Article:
One man's nasty eBay VAT surprise for Christmas
It’s tempting, especially at this time of year, to turn to eBay for bargain presents or to make a quick buck. However, someone else also looks to eBay to make some easy money- and the taxman might even offer you a complimentary stay at Her Majesty’s pleasure.
We have previously wondered aloud about HMRC’s targeted campaign against eBay traders, and whether or not their methods are legitimate, the fact remains that if you are trading, you should be declaring your profits as income and paying income tax as appropriate. But what some traders may further overlook is the fact that if you make a large amount of sales, you may also be required to charge VAT.
The current turnover limit for VAT registration is £73,000, so if you have made this amount of sales (no, not profit) in the last 12 months, or expect to cross this threshold in the next 30 days, you should register for VAT. This means you need to add 20% to the selling price of your goods and pay it over to HMRC. If you do not register, then your selling price will be assumed to be VAT inclusive and they will still want their money.
Take the case of a ‘stay-at-home’ father from Croydon who was found guilty of avoiding more than £420,000 in VAT.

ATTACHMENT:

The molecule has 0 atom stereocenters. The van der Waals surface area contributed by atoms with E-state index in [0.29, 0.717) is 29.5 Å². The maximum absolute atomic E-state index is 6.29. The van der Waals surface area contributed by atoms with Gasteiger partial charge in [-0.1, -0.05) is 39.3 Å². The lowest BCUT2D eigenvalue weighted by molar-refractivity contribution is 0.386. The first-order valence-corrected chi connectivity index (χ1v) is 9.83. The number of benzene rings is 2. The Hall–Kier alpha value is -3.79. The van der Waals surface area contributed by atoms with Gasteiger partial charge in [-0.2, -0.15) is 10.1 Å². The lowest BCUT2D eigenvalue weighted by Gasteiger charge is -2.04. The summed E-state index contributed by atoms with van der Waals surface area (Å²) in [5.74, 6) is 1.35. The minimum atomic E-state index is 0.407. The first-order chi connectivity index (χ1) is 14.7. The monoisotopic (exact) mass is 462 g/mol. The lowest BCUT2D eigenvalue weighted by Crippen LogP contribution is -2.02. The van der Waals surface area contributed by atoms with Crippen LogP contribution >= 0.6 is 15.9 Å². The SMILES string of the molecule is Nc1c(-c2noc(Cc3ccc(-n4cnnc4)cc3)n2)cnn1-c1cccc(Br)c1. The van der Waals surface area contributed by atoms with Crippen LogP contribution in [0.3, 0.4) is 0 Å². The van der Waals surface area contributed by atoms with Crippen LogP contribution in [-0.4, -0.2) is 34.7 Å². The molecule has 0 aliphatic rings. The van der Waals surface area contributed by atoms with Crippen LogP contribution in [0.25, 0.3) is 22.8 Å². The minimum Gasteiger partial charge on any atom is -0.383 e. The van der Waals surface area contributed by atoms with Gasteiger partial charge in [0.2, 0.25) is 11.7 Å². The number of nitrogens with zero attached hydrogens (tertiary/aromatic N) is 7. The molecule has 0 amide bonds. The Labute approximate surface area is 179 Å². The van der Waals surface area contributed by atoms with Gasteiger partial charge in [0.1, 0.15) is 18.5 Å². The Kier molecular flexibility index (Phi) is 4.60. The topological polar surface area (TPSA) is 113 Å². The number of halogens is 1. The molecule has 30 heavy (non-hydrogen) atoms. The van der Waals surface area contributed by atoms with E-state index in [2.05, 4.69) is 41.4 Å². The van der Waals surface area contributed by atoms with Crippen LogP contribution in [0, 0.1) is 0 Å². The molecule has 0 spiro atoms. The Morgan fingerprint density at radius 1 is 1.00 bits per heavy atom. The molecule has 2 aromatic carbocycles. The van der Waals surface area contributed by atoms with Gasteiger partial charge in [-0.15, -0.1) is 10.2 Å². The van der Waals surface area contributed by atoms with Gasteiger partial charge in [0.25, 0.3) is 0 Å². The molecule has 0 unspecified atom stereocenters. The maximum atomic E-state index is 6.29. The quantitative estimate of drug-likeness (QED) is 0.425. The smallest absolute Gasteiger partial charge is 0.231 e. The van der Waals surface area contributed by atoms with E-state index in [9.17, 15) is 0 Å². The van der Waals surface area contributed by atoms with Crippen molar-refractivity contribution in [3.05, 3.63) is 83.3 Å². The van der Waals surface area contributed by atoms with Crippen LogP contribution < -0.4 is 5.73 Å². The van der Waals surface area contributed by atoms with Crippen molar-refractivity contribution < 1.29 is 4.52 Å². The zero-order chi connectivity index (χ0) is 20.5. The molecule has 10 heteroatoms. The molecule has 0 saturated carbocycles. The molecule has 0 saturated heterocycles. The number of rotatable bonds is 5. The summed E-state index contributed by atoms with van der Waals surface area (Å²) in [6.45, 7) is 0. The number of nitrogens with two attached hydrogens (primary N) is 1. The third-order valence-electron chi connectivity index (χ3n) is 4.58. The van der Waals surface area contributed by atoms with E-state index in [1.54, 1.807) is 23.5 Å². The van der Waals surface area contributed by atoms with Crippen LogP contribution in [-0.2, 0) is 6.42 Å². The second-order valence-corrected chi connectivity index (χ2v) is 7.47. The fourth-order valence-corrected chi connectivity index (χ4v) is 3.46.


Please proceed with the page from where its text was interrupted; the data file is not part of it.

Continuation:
Instead of declaring his electrical goods sales to the VATman and adding on the 20% VAT, he was able to undercut his rivals because he “did not realise he was obliged to pay VAT on the goods he sold”.
In 2007, he was informed by his accountant that he should have been charging VAT and that he owed approximately £67,000, but instead of paying up, he foolishly continued until he was caught in December 2010.
Prosecutor David Hewitt said “It wasn't until 2007 that he realised he wasn't paying it properly. At that point he was in too deep and he realised he was stuck. He did try it legitimately but he couldn't make the system work because he couldn't make enough money.”
Sentencing him to 20 months in prison, Judge Anthony Leonard QC said: “Being aware of your obligations to pay VAT you carried out a thoroughly dishonest scheme to avoid paying VAT. You avoided £429,000 of VAT and because you were able to offer the goods at prices below those a trader paying VAT could you have prevented honest tax paying traders competing with you.”
Of course, we must assume that the majority of eBay sellers are already aware of their VAT obligations and that they are correctly accounting for VAT. However, for the less fiscally aware, news of this case may mean that your bargain goods become 20% more expensive. Alternatively, once these sellers take account of seller fees, Paypal fees and VAT, they may decide not to bother after all.